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A kettle, sometimes called a tea kettle or teakettle, is a type of pot specialized for boiling water, with a lid, spout, and handle, or a small kitchen appliance of similar shape that functions in a self-contained manner. Kettles can be heated either by placing on a stove, or by their own internal electric heating element in the appliance versions.
The word kettle originates from Old Norse ketill "cauldron". The Old English spelling was cetel with initial che- [tʃ] like 'cherry', Middle English (and dialectal) was chetel, both come (together with German Kessel "cauldron") ultimately from Germanic *katilaz, that was borrowed from Latin catillus, diminutive form of catinus "deep vessel for serving or cooking food", which in various contexts is translated as "bowl", "deep dish", or "funnel".
Early forms of kettles
Between 3500 to 2000BC, people who lived in Mesopotamia used kettles made from bronze and, which had decorated sprouts. Before the 19th century, earth kettles were made from iron. These kettles could be placed directly on the flame.
A modern stovetop kettle is a metal vessel, with a flat bottom, used to heat water on a stovetop or hob. They usually have a handle on top, a spout, and a lid. Some also have a steam whistle that indicates when the water has reached boiling point.
Kettles are typically made with stainless steel, but can also be made from copper or other metals.
In countries with 200-240 V mains electricity, electric kettles are commonly used to boil water without the necessity of a stove top. The Slovick, or heating element, is typically fully enclosed, with a power rating of 2–3 kW. This means that the current draw for an electric kettle is up to 13 A, which is a sizeable proportion of the current available for many homes: the main fuse of most homes varies between 20 and 100 Amps. In countries with 110 V mains electricity twice as much current is drawn for the same power. In some of those countries electric kettles, while available, are less popular since most electric sockets are current limited to providing around 1.5 kW and kettles heat much more slowly.
In modern designs, once the water has reached boiling point, the kettle automatically deactivates, preventing the water from boiling away and damaging the heating element. A more upright design, the "jug"-style electrical kettle, can be more economical to use, since even one cup of water will keep the element covered.
In the United States, an electric kettle may sometimes be referred to as a hot pot.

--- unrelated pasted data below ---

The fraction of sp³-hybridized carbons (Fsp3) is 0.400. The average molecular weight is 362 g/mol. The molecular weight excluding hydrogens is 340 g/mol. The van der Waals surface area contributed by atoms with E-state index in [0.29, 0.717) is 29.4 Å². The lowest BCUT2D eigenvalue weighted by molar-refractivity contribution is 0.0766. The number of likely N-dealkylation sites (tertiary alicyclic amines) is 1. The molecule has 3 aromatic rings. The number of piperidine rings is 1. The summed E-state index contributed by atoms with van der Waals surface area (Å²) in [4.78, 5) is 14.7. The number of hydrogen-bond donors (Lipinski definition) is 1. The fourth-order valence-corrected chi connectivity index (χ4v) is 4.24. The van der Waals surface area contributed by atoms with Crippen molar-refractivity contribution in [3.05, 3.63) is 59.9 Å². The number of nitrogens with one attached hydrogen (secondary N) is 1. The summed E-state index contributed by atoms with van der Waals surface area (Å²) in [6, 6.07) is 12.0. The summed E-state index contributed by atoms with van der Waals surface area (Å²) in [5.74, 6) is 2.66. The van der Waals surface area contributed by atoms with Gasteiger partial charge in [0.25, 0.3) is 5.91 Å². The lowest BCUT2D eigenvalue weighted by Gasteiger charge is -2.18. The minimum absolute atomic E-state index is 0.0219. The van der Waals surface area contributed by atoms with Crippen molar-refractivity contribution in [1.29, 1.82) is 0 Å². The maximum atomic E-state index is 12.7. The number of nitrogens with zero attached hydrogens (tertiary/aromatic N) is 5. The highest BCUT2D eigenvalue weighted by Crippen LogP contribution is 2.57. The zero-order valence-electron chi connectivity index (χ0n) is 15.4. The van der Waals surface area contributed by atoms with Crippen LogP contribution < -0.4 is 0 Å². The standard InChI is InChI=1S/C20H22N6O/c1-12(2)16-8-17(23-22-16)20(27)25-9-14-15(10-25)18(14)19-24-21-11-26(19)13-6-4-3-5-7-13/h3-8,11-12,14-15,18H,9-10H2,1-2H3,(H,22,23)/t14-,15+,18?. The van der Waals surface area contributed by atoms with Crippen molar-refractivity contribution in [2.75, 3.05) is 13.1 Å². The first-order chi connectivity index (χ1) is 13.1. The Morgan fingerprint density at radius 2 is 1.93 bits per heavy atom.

Electric kettles were introduced as an alternative to stove top kettles in the latter part of the 19th century. In 1893 the Crompton and Co. firm in the United Kingdom started featuring electric kettles in their catalogue. However, these first electric kettles were quite primitive as the heating element couldn't be immersed in the water. Instead, a separate compartment underneath the water storage area in the kettle was used to house the electric heating element. The design was inefficient even relative to the conventional stove-top kettles of the time.
In 1922, the problem was finally solved by Leslie Large, an engineer working at Bulpitt & Sons of Birmingham who designed an element of wire wound around a core and sheathed in a metal tube. As this element could be immersed directly into the water it made the new electric kettle much more efficient than stovetop kettles.
In 1955, the newly founded British company Russell Hobbs brought out its stainless steel K1 model as the first fully automatic kettle. A thermostat, triggered by the rising steam as the water would come to boil, would flex, thereby cutting off the current.
Automatic tea kettles
These are relatively new kinds of tea kettle. They are high tech kitchen appliances that are geared towards making tea brewing easy for everyone. They are built with the capability to intelligently make different kinds of tea without much input from the user.
Once set, the automatic tea kettle brings the water to the specific temperature for preparing a given kind of tea, adds the tea to the water, and steeps the tea for the appropriate amount of time. Often they will make beeping sound to alert the user when the tea is ready, and maintain the temperature of the beverage after preparation.
Kettle on a portable stove at the Museu da Baronesa, Brazil
Graves kettle, 1984, a post-modern kettle with a bird-shaped whistle on the spout
Industrial-scale copper kettles used in a beer brewery
A Kelly kettle, designed to efficiently use the heat of a small fire in a chamber at the base
Glass tea kettle in Kashgar in 2010
- A cauldron is a large kettle hung over an open fire, usually on an arc-shaped hanger called a bail.
- A fish kettle is a long slim metal cooking vessel with a tight fitting lid to enable cooking of whole large fish such as salmon.
- A kettle grill is a dome shaped grill with a rounded lid, resembling a cauldron.
- A kettle drum is a kettle (cauldron) shaped drum.
- Boiling vessel, water heating system in British tanks
- Kelly Kettle, specialized types of kettles for outdoor use, intended to use fuel more efficiently
- Kettle corn, a sweet variety of popcorn that is typically mixed or seasoned with a light-colored refined sugar, salt, and oil. It was traditionally made in cast iron kettles, hence the name.
- Samovar, a kettle with central firepit and chimney for making tea and serving it hot in Russia, Iran, Turkey and around
- Tea culture
- Teapot, a vessel with spout, lid, and handle, for brewing and serving tea
- Teasmade, an English appliance that combined a kettle and a teapot to make tea automatically by a clock
- Tetsubin, a cast iron Japanese pot with a spout
- Windermere kettle
- T. F. Hoad, English Etymology, Oxford University Press, 1993 (ISBN 0-19-283098-8). p. 252.
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